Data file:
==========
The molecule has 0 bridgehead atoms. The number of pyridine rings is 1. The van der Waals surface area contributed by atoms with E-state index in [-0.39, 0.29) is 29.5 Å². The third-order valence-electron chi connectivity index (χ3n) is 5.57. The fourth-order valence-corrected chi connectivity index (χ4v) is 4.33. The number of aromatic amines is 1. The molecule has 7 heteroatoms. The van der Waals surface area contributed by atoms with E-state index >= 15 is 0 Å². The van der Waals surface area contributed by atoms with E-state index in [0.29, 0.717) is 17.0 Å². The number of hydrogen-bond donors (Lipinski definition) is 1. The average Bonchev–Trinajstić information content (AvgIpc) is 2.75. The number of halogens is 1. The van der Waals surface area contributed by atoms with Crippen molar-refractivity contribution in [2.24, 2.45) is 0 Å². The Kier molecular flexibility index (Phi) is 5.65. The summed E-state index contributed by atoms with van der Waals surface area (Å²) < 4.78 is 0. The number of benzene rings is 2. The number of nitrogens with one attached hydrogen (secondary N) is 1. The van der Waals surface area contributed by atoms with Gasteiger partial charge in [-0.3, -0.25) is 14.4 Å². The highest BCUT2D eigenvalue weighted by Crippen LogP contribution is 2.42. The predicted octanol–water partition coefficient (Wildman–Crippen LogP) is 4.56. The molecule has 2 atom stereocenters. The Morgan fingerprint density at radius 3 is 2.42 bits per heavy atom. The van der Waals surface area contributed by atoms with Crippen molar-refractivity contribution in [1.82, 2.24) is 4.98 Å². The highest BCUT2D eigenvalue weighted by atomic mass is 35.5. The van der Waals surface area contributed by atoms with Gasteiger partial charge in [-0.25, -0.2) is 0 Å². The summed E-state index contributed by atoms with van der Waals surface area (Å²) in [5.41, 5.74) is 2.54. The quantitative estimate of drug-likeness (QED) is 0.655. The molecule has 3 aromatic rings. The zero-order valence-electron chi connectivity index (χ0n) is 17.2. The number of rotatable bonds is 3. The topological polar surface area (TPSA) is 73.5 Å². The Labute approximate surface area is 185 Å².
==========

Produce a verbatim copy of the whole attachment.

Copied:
The molecule has 0 bridgehead atoms. The number of pyridine rings is 1. The van der Waals surface area contributed by atoms with E-state index in [-0.39, 0.29) is 29.5 Å². The third-order valence-electron chi connectivity index (χ3n) is 5.57. The fourth-order valence-corrected chi connectivity index (χ4v) is 4.33. The number of aromatic amines is 1. The molecule has 7 heteroatoms. The van der Waals surface area contributed by atoms with E-state index >= 15 is 0 Å². The van der Waals surface area contributed by atoms with E-state index in [0.29, 0.717) is 17.0 Å². The number of hydrogen-bond donors (Lipinski definition) is 1. The average Bonchev–Trinajstić information content (AvgIpc) is 2.75. The number of halogens is 1. The van der Waals surface area contributed by atoms with Crippen molar-refractivity contribution in [2.24, 2.45) is 0 Å². The Kier molecular flexibility index (Phi) is 5.65. The summed E-state index contributed by atoms with van der Waals surface area (Å²) < 4.78 is 0. The number of benzene rings is 2. The number of nitrogens with one attached hydrogen (secondary N) is 1. The van der Waals surface area contributed by atoms with Gasteiger partial charge in [-0.3, -0.25) is 14.4 Å². The highest BCUT2D eigenvalue weighted by Crippen LogP contribution is 2.42. The predicted octanol–water partition coefficient (Wildman–Crippen LogP) is 4.56. The molecule has 2 atom stereocenters. The Morgan fingerprint density at radius 3 is 2.42 bits per heavy atom. The van der Waals surface area contributed by atoms with Crippen molar-refractivity contribution in [1.82, 2.24) is 4.98 Å². The highest BCUT2D eigenvalue weighted by atomic mass is 35.5. The van der Waals surface area contributed by atoms with Gasteiger partial charge in [-0.25, -0.2) is 0 Å². The summed E-state index contributed by atoms with van der Waals surface area (Å²) in [5.41, 5.74) is 2.54. The quantitative estimate of drug-likeness (QED) is 0.655. The molecule has 3 aromatic rings. The zero-order valence-electron chi connectivity index (χ0n) is 17.2. The number of rotatable bonds is 3. The topological polar surface area (TPSA) is 73.5 Å². The Labute approximate surface area is 185 Å².